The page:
Adelle Tracey Deals with Dyslexia Through Sport

by | Jul 5, 2020

British middle-distance runner, Adelle Tracey’s inspirational life story of dealing with dyslexia through sport resulted in her appointment as the first-ever Challenge Events Ambassador for Dementia UK.

The 800m runner has been vocal about her challenges suffering with the learning disorder. She did however, find comfort in sport and creative arts. The ever incredible power of sport once again shone through as she admits that it gave her the confidence to face the challenges in all aspects of her life.

Tracey spent her early years in Jamaica before moving to the United Kingdom where she currently pledges her allegiance.

She says that the 2000 Sydney Olympics sparked her interest in becoming a professional athlete and follow in the footsteps of her role models; Cathy Freeman, Denise Lewis, Paula Radcliffe, to name a few.

She regards her 800m personal best of 1:59.86 at the 2018 European Championships semi-finals and fourth-place finish in the final as her greatest highlight to date.

A woman of many talents, outside of athletics and championing women in sport empowerment, Tracey is also passionate about the work she does off the track as a makeup artist.

The gsport Team had the honour of unravelling Tracey’s life story:

Adelle, please introduce yourself to the gsport community, tell us a little about yourself and where you are connecting to us from?

I am a GB (Great Britain) middle-distance runner, primarily 800m and professional hair and makeup artist. London 2012 Olympics opening ceremony cauldron lighter, 2016 British Indoor Champion, 2017 World Championship semi-finalist, World University finalist (5th) and 2018 European Championship finalist (4th) with a PB of 1.59.86 over 800m. I am currently based in South West London.

How are you enduring the impact of Covid-19 and what adjustments have you had to make to your sporting program?

I feel really fortunate that in the UK we were still able to exercise outdoors once a day in the height of lockdown, therefore I was still able to run. Having said that, I usually run twice a day most days and without access to gyms my coach and I had to be a little creative with my training programme. With the Tokyo 2020 Olympics being postponed, it meant we could take our foot off the gas a little bit, which was necessary given that I wasn’t able to get regular treatment from my physio for injury prevention. Since restrictions have eased, I have been able to train a bit more and get back on a track, but we are still having to adapt with gyms still not open and physio’s unable to treat.

What does your new sporting normal look like and how do you expect the rest of the year to play out?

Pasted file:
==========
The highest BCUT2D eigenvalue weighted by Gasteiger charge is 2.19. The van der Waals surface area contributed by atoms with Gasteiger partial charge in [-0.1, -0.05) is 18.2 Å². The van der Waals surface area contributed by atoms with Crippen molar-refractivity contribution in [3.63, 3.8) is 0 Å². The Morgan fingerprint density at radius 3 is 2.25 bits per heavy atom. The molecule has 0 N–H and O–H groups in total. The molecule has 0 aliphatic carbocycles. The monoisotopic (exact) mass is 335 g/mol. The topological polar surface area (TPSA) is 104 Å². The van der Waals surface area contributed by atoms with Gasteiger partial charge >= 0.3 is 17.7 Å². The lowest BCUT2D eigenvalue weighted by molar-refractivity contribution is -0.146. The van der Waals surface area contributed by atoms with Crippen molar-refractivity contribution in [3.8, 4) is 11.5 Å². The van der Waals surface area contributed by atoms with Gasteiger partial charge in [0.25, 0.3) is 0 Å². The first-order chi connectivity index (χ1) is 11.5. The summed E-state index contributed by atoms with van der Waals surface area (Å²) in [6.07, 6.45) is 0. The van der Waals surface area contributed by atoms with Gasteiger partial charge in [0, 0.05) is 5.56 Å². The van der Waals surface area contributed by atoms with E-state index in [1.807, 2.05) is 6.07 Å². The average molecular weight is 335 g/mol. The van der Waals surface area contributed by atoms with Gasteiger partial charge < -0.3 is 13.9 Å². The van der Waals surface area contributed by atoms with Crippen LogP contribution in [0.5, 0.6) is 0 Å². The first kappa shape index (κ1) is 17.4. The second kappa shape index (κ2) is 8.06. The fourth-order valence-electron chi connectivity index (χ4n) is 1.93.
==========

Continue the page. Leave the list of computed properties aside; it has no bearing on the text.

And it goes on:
I am super lucky that my boyfriend is my training partner and my coach can now watch my sessions from a distance, therefore we are not too far from normal. I have been doing strength and conditioning sessions and communicating with my physio via Zoom calls. However, although there are races scheduled later this year, they are likely to be very different with the crowd and I am missing the social aspect of training with my group.

Where does your passion for sport come from?

When I moved from Jamaica to the UK (aged 7) I struggled a lot at school because I am dyslexic. I naturally gravitated to towards the things I was good at, like running and being creative.” – British middle-distance runner, Adelle Tracey.

I’ve loved track and field for as long as I can remember. When I moved from Jamaica to the UK (aged 7) I struggled a lot at school because I am dyslexic. I naturally gravitated to towards the things I was good at, like running and being creative. I can still remember watching the 2000 Sydney Olympics knowing I wanted athletics to be my job one day. Sport has given me so much confidence in all walks of life.

Who were your sporting role models growing up?

I remember watching my first Olympic Games seeing Cathy Freeman compete in her green speed suit and Denise Lewis make the Heptathlon look easy and thinking they were such incredible athletes. Paula Radcliffe made me want to be an endurance runner, I admired her grit. Kelly Holmes always inspired me with her determination, she’s someone who I still really look up to and have been lucky enough to know her as a mentor. These days, I would say I am inspired by my training partners and other woman working towards the same goals.

How did you decide on middle distance running?